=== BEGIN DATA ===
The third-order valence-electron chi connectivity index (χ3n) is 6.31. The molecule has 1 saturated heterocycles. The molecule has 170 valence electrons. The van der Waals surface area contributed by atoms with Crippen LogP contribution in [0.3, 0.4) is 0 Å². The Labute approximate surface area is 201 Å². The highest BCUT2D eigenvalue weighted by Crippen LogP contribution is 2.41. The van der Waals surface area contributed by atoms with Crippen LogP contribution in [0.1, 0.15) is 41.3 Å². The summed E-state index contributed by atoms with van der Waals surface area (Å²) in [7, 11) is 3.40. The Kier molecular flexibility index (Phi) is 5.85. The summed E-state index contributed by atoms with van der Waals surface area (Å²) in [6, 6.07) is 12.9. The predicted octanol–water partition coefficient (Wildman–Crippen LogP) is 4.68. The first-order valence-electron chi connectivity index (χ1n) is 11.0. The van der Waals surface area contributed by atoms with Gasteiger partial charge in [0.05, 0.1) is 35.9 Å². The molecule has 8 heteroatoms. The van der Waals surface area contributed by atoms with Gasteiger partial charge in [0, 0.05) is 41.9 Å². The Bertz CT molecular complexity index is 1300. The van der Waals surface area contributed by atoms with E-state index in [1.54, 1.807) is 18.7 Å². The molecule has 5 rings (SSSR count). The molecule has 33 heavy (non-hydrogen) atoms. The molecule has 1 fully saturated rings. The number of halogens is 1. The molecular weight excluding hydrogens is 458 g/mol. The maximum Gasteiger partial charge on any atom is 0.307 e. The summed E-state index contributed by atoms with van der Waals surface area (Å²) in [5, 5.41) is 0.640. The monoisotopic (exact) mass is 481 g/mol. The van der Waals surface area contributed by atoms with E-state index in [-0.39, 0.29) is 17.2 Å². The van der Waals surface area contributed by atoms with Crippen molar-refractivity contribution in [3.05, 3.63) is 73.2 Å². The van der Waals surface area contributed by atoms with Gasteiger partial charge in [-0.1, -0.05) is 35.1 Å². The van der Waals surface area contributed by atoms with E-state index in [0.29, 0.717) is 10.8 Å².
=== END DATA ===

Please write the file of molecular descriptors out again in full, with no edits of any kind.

The third-order valence-electron chi connectivity index (χ3n) is 6.31. The molecule has 1 saturated heterocycles. The molecule has 170 valence electrons. The van der Waals surface area contributed by atoms with Crippen LogP contribution in [0.3, 0.4) is 0 Å². The Labute approximate surface area is 201 Å². The highest BCUT2D eigenvalue weighted by Crippen LogP contribution is 2.41. The van der Waals surface area contributed by atoms with Crippen LogP contribution in [0.1, 0.15) is 41.3 Å². The summed E-state index contributed by atoms with van der Waals surface area (Å²) in [7, 11) is 3.40. The Kier molecular flexibility index (Phi) is 5.85. The summed E-state index contributed by atoms with van der Waals surface area (Å²) in [6, 6.07) is 12.9. The predicted octanol–water partition coefficient (Wildman–Crippen LogP) is 4.68. The first-order valence-electron chi connectivity index (χ1n) is 11.0. The van der Waals surface area contributed by atoms with Gasteiger partial charge in [0.05, 0.1) is 35.9 Å². The molecule has 8 heteroatoms. The van der Waals surface area contributed by atoms with Gasteiger partial charge in [0, 0.05) is 41.9 Å². The Bertz CT molecular complexity index is 1300. The van der Waals surface area contributed by atoms with E-state index in [1.54, 1.807) is 18.7 Å². The molecule has 5 rings (SSSR count). The molecule has 33 heavy (non-hydrogen) atoms. The molecule has 1 fully saturated rings. The number of halogens is 1. The molecular weight excluding hydrogens is 458 g/mol. The maximum Gasteiger partial charge on any atom is 0.307 e. The summed E-state index contributed by atoms with van der Waals surface area (Å²) in [5, 5.41) is 0.640. The monoisotopic (exact) mass is 481 g/mol. The van der Waals surface area contributed by atoms with E-state index in [-0.39, 0.29) is 17.2 Å². The van der Waals surface area contributed by atoms with Crippen molar-refractivity contribution in [3.05, 3.63) is 73.2 Å². The van der Waals surface area contributed by atoms with Gasteiger partial charge in [-0.1, -0.05) is 35.1 Å². The van der Waals surface area contributed by atoms with E-state index in [0.29, 0.717) is 10.8 Å².